I don’t like to cry. I know that may sound crazy to those who know me but I don’t. It’s very rare that I tear up and even more rare that I allow myself to become overcome by emotions. As an example, there’s a picture of me holding Eli for the first time by my bedside. In it you can clearly see that I was crying. Every time someone makes a joke about it, I cringe.
I just don’t like to cry.
It’s not a masculine thing. I don’t have some neanderthal like urge to prove I’m a man. I do a good enough job of leaving my underwear on the floor and expelling nauseous odors from all parts of my body to positively identify me as male. I just don’t like to cry. However, since our diagnosis, I find it harder and harder to keep my eyes from swimming in the seas of my emotions.
Over the years I’ve been able to resist the urge to cry because I have always lived in two worlds. The world I occupy physically and the world I rule inside my head. It’s a nice place. In it I make the rules and I am king. Best of all, it’s occupied by only me. Typically when things get tough, I retreat into the deep recesses of my mind and find solace. I throw on some headphones, take a moment to let tones and melodies carry me away into the cavern of my soul and in that place I wrestle with the issue. (as a side note, I am currently listening to Boyce Avenue. An artist a dear friend introduced me to in the last show I was in.)
The problem is, cancer doesn’t allow me to retreat. Cancer doesn’t allow me to check out. Cancer makes me cry.
Since our diagnosis, I find it harder and harder to keep my eyes from swimming in the seas of my emotions.
Over the past few weeks I have experienced such a wide range of feelings that it’s hard for me to unpack them at times. I have found myself more than once being overwhelmed by intense, gut level feelings. Take for instance when Andrea first told me she had cancer, I was siting on our couch in the little squarish space we call our living room. Suddenly my mind crashed. While my brain was trying to reset, my bride collapsed into my arms. For a brief moment everything stopped. The world ceased to exist and I was left in this blank space. It was jut a moment, a brief pause and then I was ripped back into the scene by the sobbing sounds of my wife and the warm tears, which were falling all over my body.
As I pulled my bride close, I lost it. I could hear her say over and over again that she didn’t want to die. I listened to her cry into the universe, begging for it to not take her away from our son. In that brief moment, as time passed by in a slow and tedious pace, I wept. The pain I felt was stronger than any feeling I have ever experienced. I found myself beginning to retreat into my mind. I was taken back to our wedding day. I saw the moment my bride said, “I do.” I could her her sweet voice. I could see her face smiling back at me as we declared to the world that we would forever do life together. Suddenly, the flood gates were opened and all I could do was pull her closer and pray that somehow my tears would bring her solace.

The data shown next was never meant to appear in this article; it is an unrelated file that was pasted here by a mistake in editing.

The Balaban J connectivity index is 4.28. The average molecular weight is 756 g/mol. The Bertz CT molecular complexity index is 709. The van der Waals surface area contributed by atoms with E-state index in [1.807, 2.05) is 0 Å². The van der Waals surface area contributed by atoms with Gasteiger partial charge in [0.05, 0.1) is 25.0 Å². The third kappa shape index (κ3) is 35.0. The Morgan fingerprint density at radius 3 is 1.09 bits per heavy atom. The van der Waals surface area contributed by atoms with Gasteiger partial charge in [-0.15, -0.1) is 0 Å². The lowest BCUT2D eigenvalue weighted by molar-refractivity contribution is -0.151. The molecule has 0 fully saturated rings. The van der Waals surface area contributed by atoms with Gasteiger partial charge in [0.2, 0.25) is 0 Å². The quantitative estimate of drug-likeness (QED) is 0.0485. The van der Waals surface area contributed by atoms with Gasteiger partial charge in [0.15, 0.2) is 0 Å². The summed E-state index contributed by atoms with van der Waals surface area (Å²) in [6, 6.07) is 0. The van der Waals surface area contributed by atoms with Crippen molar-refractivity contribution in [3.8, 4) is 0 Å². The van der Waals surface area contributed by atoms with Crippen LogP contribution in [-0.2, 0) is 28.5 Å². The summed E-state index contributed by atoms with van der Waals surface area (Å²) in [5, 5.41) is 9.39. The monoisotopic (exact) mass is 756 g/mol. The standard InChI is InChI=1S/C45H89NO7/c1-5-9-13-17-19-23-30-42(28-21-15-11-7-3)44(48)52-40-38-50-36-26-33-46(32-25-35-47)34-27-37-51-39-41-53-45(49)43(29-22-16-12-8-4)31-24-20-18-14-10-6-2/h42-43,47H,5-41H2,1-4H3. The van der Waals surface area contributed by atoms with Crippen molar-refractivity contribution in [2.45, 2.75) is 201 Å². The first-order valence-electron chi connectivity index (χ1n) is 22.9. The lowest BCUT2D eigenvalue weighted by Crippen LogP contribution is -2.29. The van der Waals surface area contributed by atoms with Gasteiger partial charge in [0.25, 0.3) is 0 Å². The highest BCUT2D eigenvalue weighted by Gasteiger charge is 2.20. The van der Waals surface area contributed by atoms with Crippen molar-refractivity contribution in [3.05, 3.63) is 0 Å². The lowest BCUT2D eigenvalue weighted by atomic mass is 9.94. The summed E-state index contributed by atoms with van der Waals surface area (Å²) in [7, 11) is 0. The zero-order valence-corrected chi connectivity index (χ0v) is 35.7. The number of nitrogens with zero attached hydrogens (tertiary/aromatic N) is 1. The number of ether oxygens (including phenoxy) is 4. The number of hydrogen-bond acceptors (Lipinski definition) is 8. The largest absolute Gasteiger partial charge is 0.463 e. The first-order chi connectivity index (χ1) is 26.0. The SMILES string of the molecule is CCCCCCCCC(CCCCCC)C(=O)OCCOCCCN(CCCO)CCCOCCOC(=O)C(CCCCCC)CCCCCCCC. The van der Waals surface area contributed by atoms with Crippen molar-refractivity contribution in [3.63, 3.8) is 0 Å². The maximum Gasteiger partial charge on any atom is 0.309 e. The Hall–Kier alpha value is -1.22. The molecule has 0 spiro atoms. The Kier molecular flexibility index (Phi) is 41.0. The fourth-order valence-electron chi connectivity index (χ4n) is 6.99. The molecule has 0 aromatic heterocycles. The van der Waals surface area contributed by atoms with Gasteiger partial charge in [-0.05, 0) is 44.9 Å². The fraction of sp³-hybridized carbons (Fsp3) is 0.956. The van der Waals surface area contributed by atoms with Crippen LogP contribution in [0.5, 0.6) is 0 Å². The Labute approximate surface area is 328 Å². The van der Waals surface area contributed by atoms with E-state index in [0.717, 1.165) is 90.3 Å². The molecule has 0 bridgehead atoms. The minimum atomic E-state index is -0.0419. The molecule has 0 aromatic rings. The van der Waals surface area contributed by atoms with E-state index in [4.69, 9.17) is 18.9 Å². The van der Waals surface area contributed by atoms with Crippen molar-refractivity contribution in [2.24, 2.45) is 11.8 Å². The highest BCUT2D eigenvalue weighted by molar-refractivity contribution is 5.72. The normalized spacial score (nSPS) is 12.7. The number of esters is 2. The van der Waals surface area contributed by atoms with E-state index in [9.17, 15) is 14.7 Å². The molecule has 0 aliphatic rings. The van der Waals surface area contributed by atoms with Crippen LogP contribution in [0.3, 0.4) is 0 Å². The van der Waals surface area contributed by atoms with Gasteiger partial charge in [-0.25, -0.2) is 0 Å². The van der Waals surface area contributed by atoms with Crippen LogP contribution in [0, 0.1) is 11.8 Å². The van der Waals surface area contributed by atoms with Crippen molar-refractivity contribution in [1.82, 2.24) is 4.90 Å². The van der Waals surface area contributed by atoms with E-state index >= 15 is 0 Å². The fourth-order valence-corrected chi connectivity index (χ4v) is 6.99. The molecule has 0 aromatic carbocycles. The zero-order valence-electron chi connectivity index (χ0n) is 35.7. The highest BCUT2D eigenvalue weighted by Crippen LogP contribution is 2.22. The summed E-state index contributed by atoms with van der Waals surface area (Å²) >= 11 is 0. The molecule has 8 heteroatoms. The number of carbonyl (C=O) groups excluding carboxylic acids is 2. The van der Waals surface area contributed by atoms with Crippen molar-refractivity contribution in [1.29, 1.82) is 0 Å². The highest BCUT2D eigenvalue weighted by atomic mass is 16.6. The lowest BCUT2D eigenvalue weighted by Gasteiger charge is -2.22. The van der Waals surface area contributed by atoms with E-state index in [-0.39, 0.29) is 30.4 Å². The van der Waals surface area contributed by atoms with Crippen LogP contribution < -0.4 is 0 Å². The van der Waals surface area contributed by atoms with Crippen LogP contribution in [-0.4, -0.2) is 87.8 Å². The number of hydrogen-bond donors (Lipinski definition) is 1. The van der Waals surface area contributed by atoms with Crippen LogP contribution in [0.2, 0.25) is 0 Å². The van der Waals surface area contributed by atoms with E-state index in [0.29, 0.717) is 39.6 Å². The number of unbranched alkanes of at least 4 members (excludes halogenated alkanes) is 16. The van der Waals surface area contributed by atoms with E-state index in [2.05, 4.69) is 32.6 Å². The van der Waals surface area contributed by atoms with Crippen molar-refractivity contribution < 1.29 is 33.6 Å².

Since that moment I don’t like to be alone. It’s when I am alone, I can’t keep it in. Sometimes, when I walk down to our basement to work, I have to take a few deep breaths in order to keep it together. It’s even hard for me to drive alone now. Typically, I love to drive alone because it gives me a chance to think and decompress. Now, I find myself wanting to wear sunglasses so I can hide the tears.
The worst is when I am showering. I know, I know, many of you just became nauseated….it’s understandable. Anyways, for some reason, in those moments, in that space, while hot water is pouring all over my body, I cry. In that brief time and space, I am able to release all the emotions I keep bottled up inside. Somehow, I feel free to just let go. In many ways, showers are therapy for my soul. There is a cleansing factor to the quiet space between running water and heart. While I don’t like to cry, I’ve come to appreciate the tears.
I know many may be wondering, “but Joshua, the doctors have said she can be cured. Why would you still cry so much?” Allow me a moment to explain. The diagnoses of breast cancer has forced us in the past few weeks to make decisions that will affect us the rest of our lives. I have held my wife on multiple occasions as the doctors were once again asking us to make split decisions about her treatment, all while factoring in the gravity of the affects of chemotherapy on her body. I have watched her cry over decisions. I have watched her cry just stating she has cancer.
Seeing her cry, hurts my soul.
It’s in those moments I have to be strong. I must be a rock for my bride. It takes everything in my being to not cry. I don’t have the luxury of turning into a blubbering fool as the doctor’s explain the physical pain she will go through during treatment. I just don’t. My job is to be the one she can lean into. My calling , as her husband, is to hold her up when she can’t do it herself. So, I hold out as long as I can and then find a quite space to let go. For me, it’s the moments I am alone, in the basement, in the car and yes, even in the shower. While I don’t like to cry, I will. I know it’s healthy. I know it gives me a space to release the pain and sorrow I am experiencing. I also know that with every tear I cry, every moment alone, every time I step away to collect my thoughts, it’s just one more step closer to recovery, one more step closer to ridding Andrea’s body of Scruffy and one more step closer to the sea. #looktowardsthesea